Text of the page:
Craig Kieswetter, the South Africa-born England cricketer, starred in the Caribbean as a dashing opener for the winners.
Craig Kieswetter, the South Africa-born England cricketer, starred in the Caribbean as a dashing opener for the winners.

England's foreign legions



Graeme Smith said it all when he stated: "We know better than anyone, it's not how you start, it's how you finish." The South Africa captain was reflecting on how his side stuttered through the early phase of the World Twenty20. And, come Sunday night, there were some sizeable South African fingerprints on the trophy. For once, they had got it right at the business end of a major tournament.

The pity for Smith and his compatriots was the fact that three of their most outstanding players had opted to do it wearing the blue of England instead. And it hardly stops at Michael Lumb, Kevin Pietersen and Craig Kieswetter, the resident South Africans who powered England's unlikely ascent to become world champions. English cricket - indeed, English sport - is awash with players who have migrated north in search of a living, and who have ended up making it all the way into the national team.

Ironically enough, three players who could have been considered next in line for the England squad - Andrew Strauss, Matt Prior and Jonathan Trott - were all born in South Africa, too. As they coasted towards victory in Barbados, Nasser Hussain wondered aloud whether his fellow commentator Ian Bishop felt it mattered that England's matchwinners were not exactly English. Not a jot, was the gist of Bishop's reply.

It seemed a touch ironic that Hussain should even query it. For all of his own international career, Hussain railed against the idea that representing England should mean anything less to him just because he was born in India, to Indian parents. So, does nationality matter? "Ever since I first started in cricket this argument has gone on and it always will do," says Colin Wells, the UAE cricket coach.

"As far as I'm concerned, the sporting bodies that be, in whatever the sport, put down their qualification criteria and if a player reaches the qualification standard, they are eligible to play. "In a broader sense, I'm not convinced of how many young players have ever been stopped playing their sport, who would have gone on to play for their country. There would probably have been some. "Those that do come through and play in their domestic competitions are playing at a much higher standard, because they are playing against better players."

Wells played first-class cricket in England, for whom he played two one-day internationals, as well as in South Africa, for Border and Western Province. Even during his playing days, there were many South African players plying their trade in county cricket. However, the social climate was far different back then. With South Africa still in sporting isolation because of apartheid, the only route their players had to international cricket was by qualifying for someone else. Kepler Wessels went to Australia, while the likes of Allan Lamb and the Smith brothers, Robin and Chris, made it with England.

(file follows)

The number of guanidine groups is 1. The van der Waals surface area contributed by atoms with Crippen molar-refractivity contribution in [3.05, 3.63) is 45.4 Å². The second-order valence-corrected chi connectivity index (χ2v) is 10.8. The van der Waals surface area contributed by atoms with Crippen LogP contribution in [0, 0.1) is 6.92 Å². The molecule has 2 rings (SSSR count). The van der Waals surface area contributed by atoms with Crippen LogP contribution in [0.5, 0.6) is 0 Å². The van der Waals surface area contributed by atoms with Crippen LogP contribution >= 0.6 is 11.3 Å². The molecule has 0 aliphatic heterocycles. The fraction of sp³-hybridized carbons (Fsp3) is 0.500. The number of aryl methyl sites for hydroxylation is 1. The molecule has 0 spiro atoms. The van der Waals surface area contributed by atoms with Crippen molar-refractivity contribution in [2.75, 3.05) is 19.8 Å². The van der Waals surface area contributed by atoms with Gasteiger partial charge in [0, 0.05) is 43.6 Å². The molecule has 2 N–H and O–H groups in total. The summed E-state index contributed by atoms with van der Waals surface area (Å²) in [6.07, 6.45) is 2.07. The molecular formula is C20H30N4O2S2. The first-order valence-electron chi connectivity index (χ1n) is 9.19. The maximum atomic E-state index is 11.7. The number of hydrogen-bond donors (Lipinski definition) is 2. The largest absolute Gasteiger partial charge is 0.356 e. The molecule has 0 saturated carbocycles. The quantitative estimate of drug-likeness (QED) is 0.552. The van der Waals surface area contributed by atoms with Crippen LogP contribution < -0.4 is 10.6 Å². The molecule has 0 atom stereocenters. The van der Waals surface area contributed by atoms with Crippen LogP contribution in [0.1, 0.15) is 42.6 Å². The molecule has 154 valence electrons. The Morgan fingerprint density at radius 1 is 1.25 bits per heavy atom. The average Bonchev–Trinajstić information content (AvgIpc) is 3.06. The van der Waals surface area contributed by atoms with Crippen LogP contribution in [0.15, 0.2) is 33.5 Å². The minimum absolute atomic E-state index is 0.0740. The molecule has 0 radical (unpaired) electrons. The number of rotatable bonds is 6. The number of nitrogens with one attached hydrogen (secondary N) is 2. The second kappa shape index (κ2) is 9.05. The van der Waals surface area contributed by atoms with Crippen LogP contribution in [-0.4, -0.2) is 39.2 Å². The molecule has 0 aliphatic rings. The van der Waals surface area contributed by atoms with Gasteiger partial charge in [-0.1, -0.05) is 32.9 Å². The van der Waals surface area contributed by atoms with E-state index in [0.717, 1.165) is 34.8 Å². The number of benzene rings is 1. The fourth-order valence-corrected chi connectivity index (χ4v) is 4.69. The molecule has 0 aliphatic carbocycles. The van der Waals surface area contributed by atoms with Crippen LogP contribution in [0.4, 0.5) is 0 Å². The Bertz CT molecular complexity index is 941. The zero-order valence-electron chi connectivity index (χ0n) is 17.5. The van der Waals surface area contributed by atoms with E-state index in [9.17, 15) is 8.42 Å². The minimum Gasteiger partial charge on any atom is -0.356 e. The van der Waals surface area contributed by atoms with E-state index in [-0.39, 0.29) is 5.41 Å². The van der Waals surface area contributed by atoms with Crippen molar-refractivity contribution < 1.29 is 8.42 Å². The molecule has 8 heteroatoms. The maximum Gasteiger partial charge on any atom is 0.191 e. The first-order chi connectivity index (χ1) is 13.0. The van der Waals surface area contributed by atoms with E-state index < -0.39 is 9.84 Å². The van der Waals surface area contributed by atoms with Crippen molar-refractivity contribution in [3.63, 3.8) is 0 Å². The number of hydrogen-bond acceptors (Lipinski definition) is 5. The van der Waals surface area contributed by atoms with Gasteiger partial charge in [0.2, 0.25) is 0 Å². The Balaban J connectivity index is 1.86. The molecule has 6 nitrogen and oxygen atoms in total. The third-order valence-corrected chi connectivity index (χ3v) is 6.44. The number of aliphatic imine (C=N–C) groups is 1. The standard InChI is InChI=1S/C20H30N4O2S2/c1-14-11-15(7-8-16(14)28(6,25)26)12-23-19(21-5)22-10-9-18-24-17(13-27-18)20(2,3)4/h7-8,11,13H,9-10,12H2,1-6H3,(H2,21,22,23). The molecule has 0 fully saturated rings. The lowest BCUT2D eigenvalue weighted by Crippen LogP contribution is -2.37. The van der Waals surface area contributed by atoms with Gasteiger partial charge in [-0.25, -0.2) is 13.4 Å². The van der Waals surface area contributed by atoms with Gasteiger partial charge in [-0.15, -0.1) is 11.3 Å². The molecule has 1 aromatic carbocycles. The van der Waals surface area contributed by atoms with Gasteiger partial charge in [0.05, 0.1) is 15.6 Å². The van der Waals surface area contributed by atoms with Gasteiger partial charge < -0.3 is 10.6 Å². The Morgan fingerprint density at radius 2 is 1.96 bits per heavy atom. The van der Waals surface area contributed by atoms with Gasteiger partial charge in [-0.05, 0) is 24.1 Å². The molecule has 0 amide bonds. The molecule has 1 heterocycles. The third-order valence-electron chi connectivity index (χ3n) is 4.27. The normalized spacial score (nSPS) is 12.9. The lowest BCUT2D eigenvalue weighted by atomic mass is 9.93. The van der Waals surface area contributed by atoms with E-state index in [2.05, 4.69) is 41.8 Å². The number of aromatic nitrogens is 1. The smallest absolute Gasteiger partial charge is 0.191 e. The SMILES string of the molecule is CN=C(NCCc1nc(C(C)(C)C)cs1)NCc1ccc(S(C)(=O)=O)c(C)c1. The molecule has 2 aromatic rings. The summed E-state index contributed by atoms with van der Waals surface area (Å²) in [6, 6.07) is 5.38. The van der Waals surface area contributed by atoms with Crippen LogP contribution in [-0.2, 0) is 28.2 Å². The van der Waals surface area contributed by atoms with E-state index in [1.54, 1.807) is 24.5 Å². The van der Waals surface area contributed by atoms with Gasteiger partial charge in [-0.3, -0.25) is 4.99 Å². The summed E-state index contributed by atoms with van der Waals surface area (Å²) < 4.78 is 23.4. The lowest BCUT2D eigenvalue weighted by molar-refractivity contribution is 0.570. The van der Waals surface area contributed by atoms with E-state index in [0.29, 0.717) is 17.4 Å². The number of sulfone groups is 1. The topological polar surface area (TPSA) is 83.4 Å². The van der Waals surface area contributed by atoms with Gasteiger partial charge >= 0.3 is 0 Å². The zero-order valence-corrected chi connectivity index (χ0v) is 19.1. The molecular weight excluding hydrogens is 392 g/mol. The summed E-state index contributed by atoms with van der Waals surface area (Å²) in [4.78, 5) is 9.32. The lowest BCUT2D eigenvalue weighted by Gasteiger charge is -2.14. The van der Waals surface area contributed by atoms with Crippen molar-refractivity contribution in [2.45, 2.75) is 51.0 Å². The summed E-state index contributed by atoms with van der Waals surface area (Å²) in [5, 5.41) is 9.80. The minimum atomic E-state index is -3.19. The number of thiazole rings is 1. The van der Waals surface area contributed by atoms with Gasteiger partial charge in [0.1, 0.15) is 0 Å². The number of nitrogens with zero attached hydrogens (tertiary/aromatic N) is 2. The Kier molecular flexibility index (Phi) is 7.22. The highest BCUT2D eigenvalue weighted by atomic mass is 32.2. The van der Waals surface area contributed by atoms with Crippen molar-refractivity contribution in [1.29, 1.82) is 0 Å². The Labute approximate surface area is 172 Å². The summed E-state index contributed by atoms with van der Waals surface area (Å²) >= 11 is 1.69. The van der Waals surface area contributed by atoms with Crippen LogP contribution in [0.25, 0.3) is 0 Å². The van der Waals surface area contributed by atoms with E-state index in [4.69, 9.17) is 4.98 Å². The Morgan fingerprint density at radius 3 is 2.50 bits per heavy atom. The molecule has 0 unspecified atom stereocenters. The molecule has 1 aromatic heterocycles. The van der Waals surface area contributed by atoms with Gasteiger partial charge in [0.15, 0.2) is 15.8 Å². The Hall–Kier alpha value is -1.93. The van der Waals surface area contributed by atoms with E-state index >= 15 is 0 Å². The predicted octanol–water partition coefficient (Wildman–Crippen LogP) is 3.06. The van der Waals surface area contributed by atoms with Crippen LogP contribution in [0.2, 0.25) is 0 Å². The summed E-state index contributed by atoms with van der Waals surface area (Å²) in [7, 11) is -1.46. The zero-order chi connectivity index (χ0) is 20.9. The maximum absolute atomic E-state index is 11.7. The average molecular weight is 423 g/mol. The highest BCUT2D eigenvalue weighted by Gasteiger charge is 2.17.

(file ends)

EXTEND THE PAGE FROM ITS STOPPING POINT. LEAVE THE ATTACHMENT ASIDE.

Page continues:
But South Africa have been back at cricket's top table for nearly 20 years - so why has the exodus continued? The pursuit of a living is the most likely explanation. "There is much more professional cricket in England than there is in South Africa," adds Wells. "They are merely seeking to fulfil their profession." When Pietersen left his homeland, he claimed his decision was based on the fact transition - and the methods administrators in South Africa used to try to hasten the Africanisation of sports - was not giving him a fair chance.

Some doubted the validity of that explanation. Shaun Pollock, the former South Africa captain who tried to talk Pietersen out of leaving, later said he thought the financial lure was certainly part of his reason for departing. "Whether Pietersen did that so he could qualify to play for England, or whether he did that to earn his living, nobody will ever really know," says Richard Harris, the chairman of Abu Dhabi Harlequins rugby club, who went to the same school as Graeme Smith in Johannesburg.

He doubts whether Pietersen or Kieswetter, or Mike Catt or Clyde Rathbone in rugby, actually packed their bags expecting to go on to play for their new country. "A lot of movement is because they can go and earn English pounds, or the Japanese yen in rugby, and it is stronger than the rand," he adds. "Then I think it evolves. It is a sequence of events which allows them to play for England, rather than an isolated decision to say, 'I'm leaving here and in three-years time I will play for England'.

"If they follow the ICC or IRB guidelines, then good for them. But the start of the process, at day one of year one, there is no guarantee they will be good enough. "Living here and working, as we do in rugby, with a three-year qualification rule, then I think if you have qualified to play for this country, and that is your choice, then so be it. "They are selected on merit. Kieswetter was seen as the best T20 opener at this particular moment - that is why he is there. The fact he was born in South Africa, and has earned the right to play for England, so be it." @Email:pradley@thenational.ae

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